Robert T. Yokl, President/CEO, SVAH Solutions
It is rare that a value analysis or utilization management savings or quality and safety improvements are sustainable in and of themselves. For them to stick, you need to install policies, procedures, and systems to sustain your gains, or these hard-earned enhancements to your healthcare organization’s operations will vanish before your eyes. For example, we have documented that 26% to 46% of all new contract and value analysis savings start to disappear in a few weeks or months after being reported. This slippage happens because supply chain professionals don’t regularly validate that their savings are being achieved as projected. This is a classic case of, “you need to inspect what you expect” to ensure compliance.
The principles of supply chain sustainability consist of three pillars: People, policies, and persistence. These principles require that people understand that a “one and done” philosophy that is too often exhibited in supply chain circles isn’t a policy, but an attitude that will ensure that you will quickly deplete your resources instead of sustaining them for as long as possible. Persistence is the attribute that supply chain professionals must adopt to doggedly enforce their system, policies, and procedures that promote sustainability in all things that we do in supply chain management.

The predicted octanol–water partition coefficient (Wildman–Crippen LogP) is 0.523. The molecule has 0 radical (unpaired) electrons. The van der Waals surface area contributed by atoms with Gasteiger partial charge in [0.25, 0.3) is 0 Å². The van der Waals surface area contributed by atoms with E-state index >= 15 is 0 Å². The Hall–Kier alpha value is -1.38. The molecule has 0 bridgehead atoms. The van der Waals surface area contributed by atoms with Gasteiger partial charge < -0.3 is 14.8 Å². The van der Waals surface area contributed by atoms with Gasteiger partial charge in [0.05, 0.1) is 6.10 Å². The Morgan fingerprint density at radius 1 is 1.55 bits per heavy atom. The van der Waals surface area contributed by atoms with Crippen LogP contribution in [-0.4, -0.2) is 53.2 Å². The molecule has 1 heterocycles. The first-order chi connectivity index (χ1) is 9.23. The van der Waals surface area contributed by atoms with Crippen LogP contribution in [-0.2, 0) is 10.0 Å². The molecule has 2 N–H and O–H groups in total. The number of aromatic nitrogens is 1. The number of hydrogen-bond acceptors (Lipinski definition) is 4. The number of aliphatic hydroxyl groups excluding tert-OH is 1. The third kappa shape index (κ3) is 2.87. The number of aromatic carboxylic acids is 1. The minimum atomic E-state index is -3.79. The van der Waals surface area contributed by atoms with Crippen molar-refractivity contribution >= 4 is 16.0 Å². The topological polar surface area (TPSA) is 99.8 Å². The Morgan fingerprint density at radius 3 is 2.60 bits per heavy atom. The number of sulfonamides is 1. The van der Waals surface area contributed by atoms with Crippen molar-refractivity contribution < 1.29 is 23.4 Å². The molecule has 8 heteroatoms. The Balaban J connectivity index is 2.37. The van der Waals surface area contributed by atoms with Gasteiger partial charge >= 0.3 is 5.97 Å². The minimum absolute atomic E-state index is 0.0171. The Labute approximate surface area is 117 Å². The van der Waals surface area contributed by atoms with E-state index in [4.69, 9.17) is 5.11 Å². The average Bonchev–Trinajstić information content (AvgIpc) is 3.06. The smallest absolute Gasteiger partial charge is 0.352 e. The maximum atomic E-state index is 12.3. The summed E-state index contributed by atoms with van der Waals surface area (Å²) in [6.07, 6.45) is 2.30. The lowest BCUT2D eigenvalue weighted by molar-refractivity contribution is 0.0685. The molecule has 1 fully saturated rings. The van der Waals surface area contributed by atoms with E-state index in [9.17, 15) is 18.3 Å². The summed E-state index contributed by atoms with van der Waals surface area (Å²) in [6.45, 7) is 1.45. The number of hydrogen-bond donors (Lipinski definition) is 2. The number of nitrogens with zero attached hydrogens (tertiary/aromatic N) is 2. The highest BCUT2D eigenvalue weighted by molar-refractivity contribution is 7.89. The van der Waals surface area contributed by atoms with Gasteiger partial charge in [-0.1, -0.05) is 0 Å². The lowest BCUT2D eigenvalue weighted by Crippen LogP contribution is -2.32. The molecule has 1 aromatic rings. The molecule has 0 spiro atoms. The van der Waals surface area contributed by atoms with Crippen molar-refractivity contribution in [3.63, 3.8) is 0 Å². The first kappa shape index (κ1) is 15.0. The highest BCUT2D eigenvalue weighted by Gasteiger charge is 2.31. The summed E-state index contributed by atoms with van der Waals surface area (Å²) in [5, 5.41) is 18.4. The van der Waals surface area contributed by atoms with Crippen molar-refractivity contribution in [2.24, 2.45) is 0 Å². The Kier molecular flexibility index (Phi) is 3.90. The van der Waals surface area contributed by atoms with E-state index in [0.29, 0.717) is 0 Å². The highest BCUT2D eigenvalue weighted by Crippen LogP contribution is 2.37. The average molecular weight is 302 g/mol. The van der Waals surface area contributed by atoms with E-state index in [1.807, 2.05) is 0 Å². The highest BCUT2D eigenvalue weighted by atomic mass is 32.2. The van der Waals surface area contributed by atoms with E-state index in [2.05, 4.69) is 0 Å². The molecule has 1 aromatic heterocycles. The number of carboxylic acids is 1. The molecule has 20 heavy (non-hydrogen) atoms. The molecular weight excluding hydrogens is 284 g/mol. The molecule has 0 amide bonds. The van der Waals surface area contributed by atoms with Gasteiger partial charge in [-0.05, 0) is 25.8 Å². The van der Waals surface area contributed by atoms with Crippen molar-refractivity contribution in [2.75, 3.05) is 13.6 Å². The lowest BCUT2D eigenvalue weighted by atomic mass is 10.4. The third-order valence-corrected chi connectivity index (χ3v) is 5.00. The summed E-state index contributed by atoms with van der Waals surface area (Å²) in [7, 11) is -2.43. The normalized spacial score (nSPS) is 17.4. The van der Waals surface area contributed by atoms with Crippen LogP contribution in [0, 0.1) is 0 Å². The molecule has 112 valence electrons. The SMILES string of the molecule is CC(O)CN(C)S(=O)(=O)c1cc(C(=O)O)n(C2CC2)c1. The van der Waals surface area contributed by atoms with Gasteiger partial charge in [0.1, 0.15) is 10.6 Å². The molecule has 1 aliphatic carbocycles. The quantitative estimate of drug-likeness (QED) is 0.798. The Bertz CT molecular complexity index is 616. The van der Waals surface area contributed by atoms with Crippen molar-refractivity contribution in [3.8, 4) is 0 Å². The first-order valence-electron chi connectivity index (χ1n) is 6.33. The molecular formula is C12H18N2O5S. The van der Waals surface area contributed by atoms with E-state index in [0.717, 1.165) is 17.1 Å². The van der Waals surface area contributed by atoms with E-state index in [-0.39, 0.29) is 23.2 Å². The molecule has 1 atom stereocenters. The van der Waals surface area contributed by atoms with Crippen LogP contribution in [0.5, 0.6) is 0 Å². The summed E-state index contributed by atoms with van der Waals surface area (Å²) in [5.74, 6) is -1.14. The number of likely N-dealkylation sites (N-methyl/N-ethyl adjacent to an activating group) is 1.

Another good example of supply chain sustainability would be the recycling of reusable medical devices. Based on our research, hospitals, systems, and IDNs can do much better in this area of their supply chain operations. It is our estimate that 28% more medical devices can be recycled (at an average 50% savings) by hospitals, systems, and IDNs, but aren’t because their recycling vendor’s measurement tools are deficient for the purpose they were designed. Only by having an internal tool to measure your true recycling intensity can your healthcare organization rein in these costs.
My point here is that to get better and sustainable results you must be willing to do things differently. All it takes is a new attitude that considers that every product, service, and technology you are buying or evaluating has a lifecycle. It’s our job as value analysis practitioners to ensure that we get the most mileage possible out of them. In some situations, it could mean to go back to buying reusables, because we have become a “throw-away” society at a cost that is now becoming prohibitive.